There's a little shop down a side-street near Angel station, I pass it on my way home from work everyday, that I bought a new guitar from the other day. It's one of those places, like X-Electrical in Canterbury, that sells pretty much anything that looks cool and falls into the category of 'audio-visual'. Unlike the place in canterbury though, the guy who runs it has a really good eye for bargain guitars. He buys instruments that are really nice, and often quite old, but, either because of where they were made, or their appearance, aren't likely to become expensive collectables anytime soon. He's got an especially fine collection of quite old Japanese made guitars.
I bought one of his old guitars on wednesday - a 1979 Ibanez Studio - for about the same price that a godawful 'beginners guitar' would cost me new. It looks like this.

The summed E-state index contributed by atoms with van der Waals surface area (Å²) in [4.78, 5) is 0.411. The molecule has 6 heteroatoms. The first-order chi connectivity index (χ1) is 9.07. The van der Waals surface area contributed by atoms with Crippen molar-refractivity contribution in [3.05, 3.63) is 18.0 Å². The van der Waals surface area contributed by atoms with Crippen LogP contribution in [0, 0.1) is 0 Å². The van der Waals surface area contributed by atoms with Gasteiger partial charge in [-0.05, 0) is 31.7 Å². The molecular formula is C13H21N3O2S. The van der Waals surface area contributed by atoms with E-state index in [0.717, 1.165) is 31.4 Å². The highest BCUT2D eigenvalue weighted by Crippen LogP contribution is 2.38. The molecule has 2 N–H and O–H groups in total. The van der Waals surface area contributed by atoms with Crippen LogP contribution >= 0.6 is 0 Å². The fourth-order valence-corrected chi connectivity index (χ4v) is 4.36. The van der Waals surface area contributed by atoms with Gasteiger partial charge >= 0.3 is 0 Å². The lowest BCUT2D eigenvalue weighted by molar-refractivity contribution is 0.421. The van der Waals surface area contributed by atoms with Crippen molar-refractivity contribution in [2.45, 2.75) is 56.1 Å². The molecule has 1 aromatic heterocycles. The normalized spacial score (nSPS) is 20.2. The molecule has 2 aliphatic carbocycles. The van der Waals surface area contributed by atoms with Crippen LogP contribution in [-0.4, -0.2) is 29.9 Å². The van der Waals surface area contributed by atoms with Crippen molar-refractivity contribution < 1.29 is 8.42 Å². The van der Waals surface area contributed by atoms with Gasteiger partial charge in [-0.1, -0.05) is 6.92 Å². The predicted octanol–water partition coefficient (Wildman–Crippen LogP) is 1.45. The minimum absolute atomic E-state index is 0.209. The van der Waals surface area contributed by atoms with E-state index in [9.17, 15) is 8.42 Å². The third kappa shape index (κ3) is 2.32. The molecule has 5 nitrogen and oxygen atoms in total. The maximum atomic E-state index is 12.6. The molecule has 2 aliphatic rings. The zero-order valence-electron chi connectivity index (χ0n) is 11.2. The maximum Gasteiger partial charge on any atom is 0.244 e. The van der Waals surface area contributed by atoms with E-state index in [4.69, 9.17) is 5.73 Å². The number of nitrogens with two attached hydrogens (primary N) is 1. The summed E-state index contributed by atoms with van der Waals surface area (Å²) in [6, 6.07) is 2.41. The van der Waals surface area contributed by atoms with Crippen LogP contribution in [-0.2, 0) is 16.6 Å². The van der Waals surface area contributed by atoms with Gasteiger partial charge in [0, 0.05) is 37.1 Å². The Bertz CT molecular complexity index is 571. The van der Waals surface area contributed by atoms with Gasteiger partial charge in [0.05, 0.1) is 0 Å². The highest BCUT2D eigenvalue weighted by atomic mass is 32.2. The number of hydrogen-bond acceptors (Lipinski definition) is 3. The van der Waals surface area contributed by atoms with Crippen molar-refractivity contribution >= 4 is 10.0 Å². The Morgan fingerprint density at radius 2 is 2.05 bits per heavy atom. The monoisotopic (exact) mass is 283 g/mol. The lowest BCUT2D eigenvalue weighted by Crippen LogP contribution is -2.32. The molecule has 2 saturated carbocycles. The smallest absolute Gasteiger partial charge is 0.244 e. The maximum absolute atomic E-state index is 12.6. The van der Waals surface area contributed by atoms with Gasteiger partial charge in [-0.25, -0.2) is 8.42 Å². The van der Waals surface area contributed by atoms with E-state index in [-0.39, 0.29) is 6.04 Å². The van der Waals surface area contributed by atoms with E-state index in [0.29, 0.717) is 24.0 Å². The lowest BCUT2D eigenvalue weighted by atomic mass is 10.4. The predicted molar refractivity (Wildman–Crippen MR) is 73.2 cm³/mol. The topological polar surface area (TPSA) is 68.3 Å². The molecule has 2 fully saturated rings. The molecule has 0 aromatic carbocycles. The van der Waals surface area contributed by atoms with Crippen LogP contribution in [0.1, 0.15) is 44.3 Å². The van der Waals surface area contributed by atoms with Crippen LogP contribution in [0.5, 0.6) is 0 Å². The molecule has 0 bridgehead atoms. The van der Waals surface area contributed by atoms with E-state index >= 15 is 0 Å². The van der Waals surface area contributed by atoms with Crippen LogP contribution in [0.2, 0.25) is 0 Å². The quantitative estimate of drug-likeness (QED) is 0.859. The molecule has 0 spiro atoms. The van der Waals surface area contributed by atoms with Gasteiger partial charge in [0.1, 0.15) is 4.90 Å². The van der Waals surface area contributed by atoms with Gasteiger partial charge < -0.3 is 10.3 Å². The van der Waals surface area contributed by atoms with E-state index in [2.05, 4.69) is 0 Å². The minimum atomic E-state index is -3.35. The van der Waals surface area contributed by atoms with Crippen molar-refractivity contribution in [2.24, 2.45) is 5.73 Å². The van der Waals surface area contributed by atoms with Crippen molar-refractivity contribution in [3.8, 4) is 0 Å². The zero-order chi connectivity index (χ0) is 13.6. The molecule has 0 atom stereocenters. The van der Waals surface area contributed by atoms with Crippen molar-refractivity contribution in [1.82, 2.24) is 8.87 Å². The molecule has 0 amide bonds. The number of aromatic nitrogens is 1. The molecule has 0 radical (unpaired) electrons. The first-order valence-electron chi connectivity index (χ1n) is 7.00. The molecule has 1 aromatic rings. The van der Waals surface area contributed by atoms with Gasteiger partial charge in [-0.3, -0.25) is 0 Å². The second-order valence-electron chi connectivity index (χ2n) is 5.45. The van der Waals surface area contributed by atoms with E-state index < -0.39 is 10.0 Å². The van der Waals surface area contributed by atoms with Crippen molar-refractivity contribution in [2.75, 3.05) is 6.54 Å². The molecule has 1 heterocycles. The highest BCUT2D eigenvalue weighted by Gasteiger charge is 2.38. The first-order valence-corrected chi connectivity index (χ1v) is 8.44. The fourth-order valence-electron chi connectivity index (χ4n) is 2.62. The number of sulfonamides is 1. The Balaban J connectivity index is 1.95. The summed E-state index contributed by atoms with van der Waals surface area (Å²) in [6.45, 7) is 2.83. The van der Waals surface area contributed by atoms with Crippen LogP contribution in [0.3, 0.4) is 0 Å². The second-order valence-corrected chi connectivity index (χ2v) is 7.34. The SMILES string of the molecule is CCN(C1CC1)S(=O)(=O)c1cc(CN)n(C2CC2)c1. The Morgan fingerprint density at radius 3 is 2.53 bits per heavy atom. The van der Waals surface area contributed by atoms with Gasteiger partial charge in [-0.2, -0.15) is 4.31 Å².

it sounds like pretty.
Thursday, April 17, 2008
Creole languages are fascinating, because at first glance they appear to be fairly simple, just a broken up dialect of standard English (or Spanish, or French.) The more you look at them, however, the more you realise just how little they have to do with English. It's not just the different words, or drastically different pronunciation -- it's the whole syntax, the construction of the language. Creole languages are essentially one language's words with another language's sentence construction. Jamaican Patois, for example, is widely believed to be a mixture of English vocabulary and syntax derived from various west African languages (like Twi, for example, from which it gets the word 'duppy', meaning ghost.)
The best demonstration of how different it is from standard English is by trying to understand the lyrics of Jamaican singers. Not Bob Marley, as generally he sang in slightly rasta-ised English, but someone like Pluto Shervington. 'It's indecipherability is just down to not getting the pronunciation and the recording', you think, but when you read the lyrics you realise that Patois bears about as much of a resemblance to standard English as Dutch, or Chaucer's English.